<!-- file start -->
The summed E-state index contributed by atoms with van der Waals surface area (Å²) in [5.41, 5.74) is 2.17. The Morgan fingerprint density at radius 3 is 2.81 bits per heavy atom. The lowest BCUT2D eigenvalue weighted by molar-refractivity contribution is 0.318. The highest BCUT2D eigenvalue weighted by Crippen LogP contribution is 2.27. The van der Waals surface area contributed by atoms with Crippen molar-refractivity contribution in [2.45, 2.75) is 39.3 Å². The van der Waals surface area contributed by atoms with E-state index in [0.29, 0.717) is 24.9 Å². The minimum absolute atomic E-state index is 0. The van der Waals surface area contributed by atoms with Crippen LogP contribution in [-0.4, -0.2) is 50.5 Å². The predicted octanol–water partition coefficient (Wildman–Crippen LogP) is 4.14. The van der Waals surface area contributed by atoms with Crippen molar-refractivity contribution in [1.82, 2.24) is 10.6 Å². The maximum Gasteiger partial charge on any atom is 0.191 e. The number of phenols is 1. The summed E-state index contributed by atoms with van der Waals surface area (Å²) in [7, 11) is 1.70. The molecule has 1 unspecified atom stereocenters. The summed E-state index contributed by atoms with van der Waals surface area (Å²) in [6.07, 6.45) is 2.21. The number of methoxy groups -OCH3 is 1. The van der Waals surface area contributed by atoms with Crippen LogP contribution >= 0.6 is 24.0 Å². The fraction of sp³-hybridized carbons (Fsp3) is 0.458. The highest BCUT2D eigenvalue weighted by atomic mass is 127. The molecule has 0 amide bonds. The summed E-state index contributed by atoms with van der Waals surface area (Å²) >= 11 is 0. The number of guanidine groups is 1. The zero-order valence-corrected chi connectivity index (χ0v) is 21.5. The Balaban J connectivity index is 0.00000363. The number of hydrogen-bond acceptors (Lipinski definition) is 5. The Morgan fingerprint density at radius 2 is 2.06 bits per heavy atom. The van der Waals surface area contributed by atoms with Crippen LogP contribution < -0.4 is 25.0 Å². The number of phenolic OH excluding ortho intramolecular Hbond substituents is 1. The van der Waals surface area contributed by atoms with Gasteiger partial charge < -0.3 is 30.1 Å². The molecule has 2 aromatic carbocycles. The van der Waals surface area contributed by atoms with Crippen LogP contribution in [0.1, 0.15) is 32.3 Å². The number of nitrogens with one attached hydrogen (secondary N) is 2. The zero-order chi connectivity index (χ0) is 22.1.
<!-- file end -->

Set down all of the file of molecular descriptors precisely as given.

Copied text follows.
The summed E-state index contributed by atoms with van der Waals surface area (Å²) in [5.41, 5.74) is 2.17. The Morgan fingerprint density at radius 3 is 2.81 bits per heavy atom. The lowest BCUT2D eigenvalue weighted by molar-refractivity contribution is 0.318. The highest BCUT2D eigenvalue weighted by Crippen LogP contribution is 2.27. The van der Waals surface area contributed by atoms with Crippen molar-refractivity contribution in [2.45, 2.75) is 39.3 Å². The van der Waals surface area contributed by atoms with E-state index in [0.29, 0.717) is 24.9 Å². The minimum absolute atomic E-state index is 0. The van der Waals surface area contributed by atoms with Crippen LogP contribution in [-0.4, -0.2) is 50.5 Å². The predicted octanol–water partition coefficient (Wildman–Crippen LogP) is 4.14. The van der Waals surface area contributed by atoms with Crippen molar-refractivity contribution in [1.82, 2.24) is 10.6 Å². The maximum Gasteiger partial charge on any atom is 0.191 e. The number of phenols is 1. The summed E-state index contributed by atoms with van der Waals surface area (Å²) in [7, 11) is 1.70. The molecule has 1 unspecified atom stereocenters. The summed E-state index contributed by atoms with van der Waals surface area (Å²) in [6.07, 6.45) is 2.21. The number of methoxy groups -OCH3 is 1. The van der Waals surface area contributed by atoms with Crippen LogP contribution >= 0.6 is 24.0 Å². The fraction of sp³-hybridized carbons (Fsp3) is 0.458. The highest BCUT2D eigenvalue weighted by atomic mass is 127. The molecule has 0 amide bonds. The summed E-state index contributed by atoms with van der Waals surface area (Å²) >= 11 is 0. The number of guanidine groups is 1. The zero-order valence-corrected chi connectivity index (χ0v) is 21.5. The Balaban J connectivity index is 0.00000363. The number of hydrogen-bond acceptors (Lipinski definition) is 5. The Morgan fingerprint density at radius 2 is 2.06 bits per heavy atom. The van der Waals surface area contributed by atoms with Crippen LogP contribution < -0.4 is 25.0 Å². The number of phenolic OH excluding ortho intramolecular Hbond substituents is 1. The van der Waals surface area contributed by atoms with Gasteiger partial charge < -0.3 is 30.1 Å². The molecule has 2 aromatic carbocycles. The van der Waals surface area contributed by atoms with Crippen LogP contribution in [0.1, 0.15) is 32.3 Å². The number of nitrogens with one attached hydrogen (secondary N) is 2. The zero-order chi connectivity index (χ0) is 22.1.